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Carpatho-Ukraine/Karpats’ka Ukraina

Carpatho-Ukraine/Karpats’ka Ukraina — a self-governing part of the federal, second Czechoslovak Republic. Also known as *Subcarpathian Rus’, Carpatho-Ukraine functioned as an autonomous province from October 12, 1938, to March 14, 1939, with its capital first in Uzhhorod (until November 2, 1938) and then in Khust. The name Carpatho-Ukraine was introduced by a decree of the autonomous government headed by Avhustyn *Voloshyn (December 30, 1938), although without legal sanction, since a change of name from Subcarpathian Rus’ was only within the jurisdiction of a provincial diet that had not yet been elected (see Subcarpathian Rus’). The name Carpatho-Ukraine had been used since the mid-1920s by the local branch of the *Communist party (on instructions from the Comintern in 1925) and by Ukrainian nationalists. The term itself had no historic precedent but was politically inspired. It reflected, on the one hand, the hopes of Ukrainian nationalists to create a “Ukrainian Piedmont in the Carpathians” (1938-1939) and, on the other, the “Ukrainian orientation” allegedly adopted as part of Nazi Germany’s policy of territorial expansion. In fact, it was little more than a part of Hitler’s disinformation campaign directed in 1938 against Berlin’s enemies in both western (Britain and France) and eastern (Poland and the Soviet Union) Europe.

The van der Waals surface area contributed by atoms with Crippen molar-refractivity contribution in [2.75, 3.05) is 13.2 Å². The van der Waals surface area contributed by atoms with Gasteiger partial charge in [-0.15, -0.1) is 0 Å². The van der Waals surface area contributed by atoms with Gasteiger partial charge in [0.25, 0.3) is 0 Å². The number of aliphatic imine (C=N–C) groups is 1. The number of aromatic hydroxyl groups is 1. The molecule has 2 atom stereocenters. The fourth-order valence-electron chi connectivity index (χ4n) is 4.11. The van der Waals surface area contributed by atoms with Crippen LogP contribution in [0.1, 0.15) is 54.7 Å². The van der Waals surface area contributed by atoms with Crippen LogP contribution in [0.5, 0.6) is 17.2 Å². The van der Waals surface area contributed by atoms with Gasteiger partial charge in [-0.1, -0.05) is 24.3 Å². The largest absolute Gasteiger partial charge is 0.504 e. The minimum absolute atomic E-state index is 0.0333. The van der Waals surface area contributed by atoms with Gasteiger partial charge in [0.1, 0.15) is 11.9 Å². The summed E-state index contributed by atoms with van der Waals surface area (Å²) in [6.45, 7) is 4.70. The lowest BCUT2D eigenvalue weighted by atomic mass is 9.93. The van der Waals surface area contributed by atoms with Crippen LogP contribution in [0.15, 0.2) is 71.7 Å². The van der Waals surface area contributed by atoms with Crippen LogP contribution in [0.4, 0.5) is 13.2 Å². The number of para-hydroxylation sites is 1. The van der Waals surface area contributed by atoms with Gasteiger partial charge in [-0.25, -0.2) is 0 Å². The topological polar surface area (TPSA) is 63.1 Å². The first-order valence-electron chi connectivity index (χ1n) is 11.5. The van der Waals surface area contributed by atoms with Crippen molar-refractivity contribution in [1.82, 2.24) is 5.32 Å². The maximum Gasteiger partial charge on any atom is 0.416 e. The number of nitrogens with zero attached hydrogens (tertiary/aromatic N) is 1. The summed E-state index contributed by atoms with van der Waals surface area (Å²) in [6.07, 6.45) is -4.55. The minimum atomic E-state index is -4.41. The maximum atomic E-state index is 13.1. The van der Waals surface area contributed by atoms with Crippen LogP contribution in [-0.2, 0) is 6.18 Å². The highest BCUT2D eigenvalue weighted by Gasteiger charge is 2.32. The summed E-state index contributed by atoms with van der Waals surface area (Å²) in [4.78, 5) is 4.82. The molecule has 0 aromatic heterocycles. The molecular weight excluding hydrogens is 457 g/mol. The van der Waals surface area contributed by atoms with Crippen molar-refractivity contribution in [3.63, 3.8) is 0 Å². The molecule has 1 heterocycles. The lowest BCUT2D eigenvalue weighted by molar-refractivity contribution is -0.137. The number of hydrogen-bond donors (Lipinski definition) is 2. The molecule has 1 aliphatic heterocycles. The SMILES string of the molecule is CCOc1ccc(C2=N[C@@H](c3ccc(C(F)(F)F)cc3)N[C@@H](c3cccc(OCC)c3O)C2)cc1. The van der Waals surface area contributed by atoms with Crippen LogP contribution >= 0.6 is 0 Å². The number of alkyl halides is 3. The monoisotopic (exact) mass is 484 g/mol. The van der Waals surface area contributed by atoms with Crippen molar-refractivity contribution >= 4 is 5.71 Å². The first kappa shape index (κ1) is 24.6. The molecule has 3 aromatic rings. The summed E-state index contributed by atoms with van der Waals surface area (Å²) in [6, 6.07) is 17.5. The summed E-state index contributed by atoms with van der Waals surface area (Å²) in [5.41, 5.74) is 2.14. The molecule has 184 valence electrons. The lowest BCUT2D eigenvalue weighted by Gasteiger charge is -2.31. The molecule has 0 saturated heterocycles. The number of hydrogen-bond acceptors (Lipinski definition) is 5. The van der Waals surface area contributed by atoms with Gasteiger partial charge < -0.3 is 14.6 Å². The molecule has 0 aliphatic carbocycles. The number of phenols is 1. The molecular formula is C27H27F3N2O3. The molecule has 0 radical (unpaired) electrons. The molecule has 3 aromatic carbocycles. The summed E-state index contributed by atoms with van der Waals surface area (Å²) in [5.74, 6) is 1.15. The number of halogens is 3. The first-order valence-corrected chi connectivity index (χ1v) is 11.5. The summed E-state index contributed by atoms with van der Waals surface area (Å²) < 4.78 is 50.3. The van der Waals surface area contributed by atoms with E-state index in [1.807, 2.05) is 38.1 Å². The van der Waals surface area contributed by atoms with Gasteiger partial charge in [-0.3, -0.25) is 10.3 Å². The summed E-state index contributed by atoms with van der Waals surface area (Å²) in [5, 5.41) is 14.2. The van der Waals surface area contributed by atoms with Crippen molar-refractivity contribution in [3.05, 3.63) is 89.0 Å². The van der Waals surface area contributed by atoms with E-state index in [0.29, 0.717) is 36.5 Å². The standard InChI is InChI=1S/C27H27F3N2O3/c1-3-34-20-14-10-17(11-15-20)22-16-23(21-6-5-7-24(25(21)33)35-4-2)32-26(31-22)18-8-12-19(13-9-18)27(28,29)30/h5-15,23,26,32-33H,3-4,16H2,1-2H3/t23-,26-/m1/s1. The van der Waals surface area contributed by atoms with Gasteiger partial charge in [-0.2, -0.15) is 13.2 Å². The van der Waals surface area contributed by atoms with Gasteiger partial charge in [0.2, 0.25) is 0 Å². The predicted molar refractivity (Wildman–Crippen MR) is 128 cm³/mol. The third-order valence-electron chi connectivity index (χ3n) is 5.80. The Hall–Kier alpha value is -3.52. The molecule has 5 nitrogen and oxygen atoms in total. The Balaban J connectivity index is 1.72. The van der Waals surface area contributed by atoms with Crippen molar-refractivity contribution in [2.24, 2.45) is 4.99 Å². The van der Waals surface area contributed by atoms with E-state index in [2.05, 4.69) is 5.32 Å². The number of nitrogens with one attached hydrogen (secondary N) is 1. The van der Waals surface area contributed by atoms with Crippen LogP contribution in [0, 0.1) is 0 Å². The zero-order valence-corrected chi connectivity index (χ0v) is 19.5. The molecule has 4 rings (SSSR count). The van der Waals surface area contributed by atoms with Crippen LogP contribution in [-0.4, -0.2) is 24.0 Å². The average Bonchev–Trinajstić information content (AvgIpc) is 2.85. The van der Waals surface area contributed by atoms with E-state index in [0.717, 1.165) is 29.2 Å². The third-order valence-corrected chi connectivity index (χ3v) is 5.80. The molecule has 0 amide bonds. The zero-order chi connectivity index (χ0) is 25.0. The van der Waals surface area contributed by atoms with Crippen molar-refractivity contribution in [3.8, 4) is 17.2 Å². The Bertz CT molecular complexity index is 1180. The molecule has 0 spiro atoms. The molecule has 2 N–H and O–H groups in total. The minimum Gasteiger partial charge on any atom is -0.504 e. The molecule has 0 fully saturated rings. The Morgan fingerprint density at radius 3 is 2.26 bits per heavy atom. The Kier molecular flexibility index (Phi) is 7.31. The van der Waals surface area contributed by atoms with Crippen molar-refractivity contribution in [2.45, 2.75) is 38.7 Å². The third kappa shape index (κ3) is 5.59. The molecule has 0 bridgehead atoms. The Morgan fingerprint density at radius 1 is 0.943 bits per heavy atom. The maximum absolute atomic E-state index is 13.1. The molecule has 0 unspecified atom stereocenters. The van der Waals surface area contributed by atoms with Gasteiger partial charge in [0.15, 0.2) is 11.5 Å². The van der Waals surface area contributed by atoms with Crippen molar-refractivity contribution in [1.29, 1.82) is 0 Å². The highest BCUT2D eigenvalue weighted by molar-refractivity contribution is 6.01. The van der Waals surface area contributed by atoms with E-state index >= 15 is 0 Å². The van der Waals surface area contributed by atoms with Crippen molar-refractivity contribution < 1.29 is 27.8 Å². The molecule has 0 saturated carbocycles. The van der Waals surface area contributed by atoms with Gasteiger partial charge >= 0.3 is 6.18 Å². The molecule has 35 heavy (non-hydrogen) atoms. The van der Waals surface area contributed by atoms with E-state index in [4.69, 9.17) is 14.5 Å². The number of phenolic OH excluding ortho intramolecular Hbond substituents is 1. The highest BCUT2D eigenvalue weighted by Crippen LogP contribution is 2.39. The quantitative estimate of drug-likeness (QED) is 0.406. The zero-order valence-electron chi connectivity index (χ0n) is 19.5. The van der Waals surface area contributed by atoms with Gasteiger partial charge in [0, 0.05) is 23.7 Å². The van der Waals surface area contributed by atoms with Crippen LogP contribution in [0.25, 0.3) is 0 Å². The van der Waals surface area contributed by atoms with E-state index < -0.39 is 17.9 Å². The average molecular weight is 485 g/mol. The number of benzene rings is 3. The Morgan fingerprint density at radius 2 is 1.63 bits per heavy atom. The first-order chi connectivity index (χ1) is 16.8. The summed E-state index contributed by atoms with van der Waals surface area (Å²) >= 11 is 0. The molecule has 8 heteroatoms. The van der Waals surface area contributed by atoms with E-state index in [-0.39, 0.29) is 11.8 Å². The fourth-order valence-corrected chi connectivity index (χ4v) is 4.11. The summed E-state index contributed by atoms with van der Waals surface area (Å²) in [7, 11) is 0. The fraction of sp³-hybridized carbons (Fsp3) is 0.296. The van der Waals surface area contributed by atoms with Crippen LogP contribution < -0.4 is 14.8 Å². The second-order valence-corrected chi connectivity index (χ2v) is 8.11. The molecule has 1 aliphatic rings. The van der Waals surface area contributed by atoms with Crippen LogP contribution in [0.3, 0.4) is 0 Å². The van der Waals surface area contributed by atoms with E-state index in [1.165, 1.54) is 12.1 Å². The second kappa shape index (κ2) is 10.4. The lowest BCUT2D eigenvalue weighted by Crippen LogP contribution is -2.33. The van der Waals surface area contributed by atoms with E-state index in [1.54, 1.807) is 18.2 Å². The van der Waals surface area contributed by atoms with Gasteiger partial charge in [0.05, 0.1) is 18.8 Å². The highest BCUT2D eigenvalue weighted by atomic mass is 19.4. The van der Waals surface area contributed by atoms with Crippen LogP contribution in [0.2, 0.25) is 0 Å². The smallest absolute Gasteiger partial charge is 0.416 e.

The pro-Ukrainian government that was formed in autonomous Subcarpathian Rus’ on October 26, 1938, under the leadership of Avhustyn Voloshyn came into being on instructions from Nazi German authorities in Berlin. The governing system of Carpatho-Ukraine was greatly influenced by members of the Organization of Ukrainian Nationalists (OUN), who in turn were closely linked to Nazi Germany. The OUN intended to transform Carpatho-Ukraine into the Piedmont, or what it described as “the pure kernel” (krystalizatsiine iadro), of an independent Greater Ukraine (Soborna Ukraina). In keeping with such plans, a group of OUN military specialists led by Colonel Mykhailo Kolodzins’kyi (Huzar), Lieutenant Roman Shukhevych, Captain Zenon Kossak, and O. Haisyn illegally crossed into Subcarpathian Rus’ in the middle of August 1938. By September and October, hundreds more OUN members from Galicia were crossing into Subcarpathian Rus’, where they created the Ukrainian National Defense/Ukrains’ka narodna oborona. The following month the OUN’s supreme leader, Andrii Mel’nyk, visited the province on several occasions, calling on his organization’s supporters to do everything possible “to create a Ukrainian Carpathian state.” Ukrainian nationalists naively counted exclusively on help from Hitler to achieve their goals. In effect, Carpatho-Ukraine under Voloshyn’s government became a tool in the hands of OUN activists, and even more so it was used by Nazi Germany for its own purposes. In Carpatho-Ukraine itself an authoritarian regime was set up and characterized by: (1) a single-party system; (2) the adoption of a Ukrainian nationalist ideology as an official yet unconstitutional means of struggle against anyone with different political views, which permitted internment without trial at a camp in *Dumen; (3) the establishment of a paramilitary organization, the *Carpathian Sich, which implemented by force the generally unpopular decrees of the Voloshyn government; and (4) the abolition of an independent judiciary. The Ukrainian nationalist character of Carpatho-Ukraine resulted in its virtual complete isolation abroad, whether from its enemy neighbors Poland and Hungary, or from the anti-nationalist Soviet Union, whose diplomats were urging Hungary to occupy the province. The “greater Ukrainian” dreams of the nationalists even alienated their own protectors, the Nazi leadership in Germany, which without any compunction allowed Hungary’s occupation of Carpatho-Ukraine in March 1939. The pro-Rusyn faction among Subcarpathia’s political activists tried to oppose the ukrainianization policies of the Voloshyn government by forming in Khust (November 14, 1938) the *Central Russian National Council, which called on the Czechoslovak federal authorities in Prague to form a new government for Subcarpathian Rus’ that would be headed by local *Rusynophiles and *Russophiles. Voloshyn responded by disbanding the Central Council, which then joined with the Russian Orthodox Council and *Renaissance Carpatho-Russian Student Society to demand again from Prague that it restructure the Subcarpathian government. This request received no response, since it was Berlin not Prague that determined the political direction of Voloshyn’s government. Having outlawed all Rusynophile and Russophile civic and political organizations, the Ukrainian National Council/Ukrains’ka narodna rada, headed by Voloshyn himself, had by the outset of 1939 become the dominant political force in the region. On January 18, 1939, the government of Carpatho-Ukraine decided to create a single pro-governmental party, the Ukrainian National Union/Ukrains’ke natsional’ne ob”iednannia (UNO), modeled after the Nazi party in Germany. This development was not unique, however, to Subcarpathian Rus’, since at the same time fascist-oriented political institutions had also come into being in the Czech lands (the Party of National Unity and the Party of Work) and in Slovakia (the Slovak Front). The appeal of such groups was based on the fact that the principles of democracy, which had guided interwar Czechoslovakia, were unable to protect the country’s sovereignty in the face of the forces of fascism that had triumphed at the Munich Pact (September 30, 1938). Hence, fascist-like order, not democracy, had become attractive to an ever increasing number of citizens in post-Munich Czechoslovakia. In the end, elections to the diet (soim) of Carpatho-Ukraine, carried out on February 12, 1939, with a one-party slate of candidates from the Ukrainian National Union, were overseen by the autonomous government’s “commissars.” The result was nothing less than a political farce, so typical of authoritarian regimes wherever they may be. The central government in Prague did attempt to influence the political situation by appointing a new three-member cabinet on January 12, 1938, headed by Prime Minister Voloshyn and including Iuliian *Revai. The third ministerial post was eventually filled (January 16) by the head of the Czechoslovak Army in the province, General Lev Prchala, but his appointment caused sharp conflict between the Voloshyn government and Prague until he was recalled. Finally, on March 6, the Czechoslovak government appointed yet another (fourth) cabinet for Carpatho-Ukraine, again headed by Prime Minister Voloshyn. Also included as ministerial appointees were Stepan *Klochurak (who replaced Revai because of the latter’s provocative contacts with Berlin, which often lacked approval from Prague) and General Prchala (responsible for internal affairs, finance, and transportation). Three days later Iulii *Brashchaiko was appointed minister-without-portfolio, along with two officials holding the rank of state secretaries.